Reading Richard Laymon’s “Beware!” and Phony McFakename’s “The Gym” reminded me of how much I love that particular subgenre of horror in which supernatural mayhem intrudes upon the supposed normalcy of rural or suburban communities; those books also reminded me of how little I’ve read of Bentley Little’s work, an author who excels in the form. (“The Association,” in particular, has stuck with me through the years.) Stephen King has referred to Bentley Little as “the horror poet laureate” and I know this because I’m reading it right now; it’s in the cover to “The Revelation,” Little’s breakthrough novel and a winner of the Bram Stoker award for Best First Novel.
“Poet” is way too much; there isn’t a whole lot of “poetry” in evidence here- what Bentley Little does do well is linking likeable stock characters in decently-crafted horror plots. Here, the small Arizonan town of Randall looks like it might be the setting for a forthcoming Rapturous confrontation between Good and Evil, as evidenced by all the prophetic dreams, all the exsanguinated goats, all the crudely vandalized church facades, and all the gory miscarriages in the area. In short, it’s not a good time for horror-writer Gordon Lewis and his wife Marina to learn they’re about to have a baby of their own… And things get worse when the trade-marked deranged Bible-thumping preacher jumps into the narrative to holler about lakes of Hell. But remember, kids- just because the preacher is crazy, doesn’t mean he’s WRONG.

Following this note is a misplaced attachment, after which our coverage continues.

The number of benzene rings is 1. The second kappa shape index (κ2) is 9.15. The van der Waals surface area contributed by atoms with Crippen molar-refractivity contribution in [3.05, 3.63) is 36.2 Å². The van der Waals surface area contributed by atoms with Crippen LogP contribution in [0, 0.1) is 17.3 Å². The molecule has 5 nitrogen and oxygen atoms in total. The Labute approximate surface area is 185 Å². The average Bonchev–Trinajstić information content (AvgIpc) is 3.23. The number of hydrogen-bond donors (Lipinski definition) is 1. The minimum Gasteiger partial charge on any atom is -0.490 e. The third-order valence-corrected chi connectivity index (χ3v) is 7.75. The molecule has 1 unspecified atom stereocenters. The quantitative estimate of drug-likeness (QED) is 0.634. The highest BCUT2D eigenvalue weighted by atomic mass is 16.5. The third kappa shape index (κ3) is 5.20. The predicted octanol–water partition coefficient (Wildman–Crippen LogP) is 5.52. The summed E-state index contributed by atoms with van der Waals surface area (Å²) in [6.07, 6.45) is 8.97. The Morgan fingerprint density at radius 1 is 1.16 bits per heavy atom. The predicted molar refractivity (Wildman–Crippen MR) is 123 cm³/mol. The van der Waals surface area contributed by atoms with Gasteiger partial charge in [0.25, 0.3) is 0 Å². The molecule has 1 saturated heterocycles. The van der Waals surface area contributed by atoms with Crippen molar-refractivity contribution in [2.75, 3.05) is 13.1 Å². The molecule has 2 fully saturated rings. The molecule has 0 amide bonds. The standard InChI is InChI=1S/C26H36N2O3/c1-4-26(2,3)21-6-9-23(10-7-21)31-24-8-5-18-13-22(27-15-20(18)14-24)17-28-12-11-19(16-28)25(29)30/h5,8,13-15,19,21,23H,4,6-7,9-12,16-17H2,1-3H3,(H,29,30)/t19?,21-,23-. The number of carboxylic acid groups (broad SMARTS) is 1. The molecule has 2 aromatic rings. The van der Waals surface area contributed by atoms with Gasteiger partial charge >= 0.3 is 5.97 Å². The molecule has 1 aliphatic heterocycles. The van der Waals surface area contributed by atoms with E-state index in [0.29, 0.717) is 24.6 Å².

I could go without mentioning the novel’s big selling point, and its big spoiler; but I won’t. In fact, don’t consider it a spoiler, consider it a trigger warning, because it’s the decisive factor that will determine whether you should dig into “The Revelation” or stay far, far away:
How do you like the idea of an army of demonic killer fetuses?
RATING: COOL! and/or GROSS!
P.S.: “The Revelation” may not make a lot of sense on the final sum, but it does a lot of other things right, and one of them is the vivid picture it paints of the Mogollon Rim, the escarpment that provides a solid horizon for a lot of Arizona. The Hopi artist Dan Namingha is referenced in the novel; Namingha’s wonderful paintings, (particularly his geometrical suggestions of mesas) are a fine model for Bentley Little’s moments of geographical contemplation – the closest Little gets to “poetry.”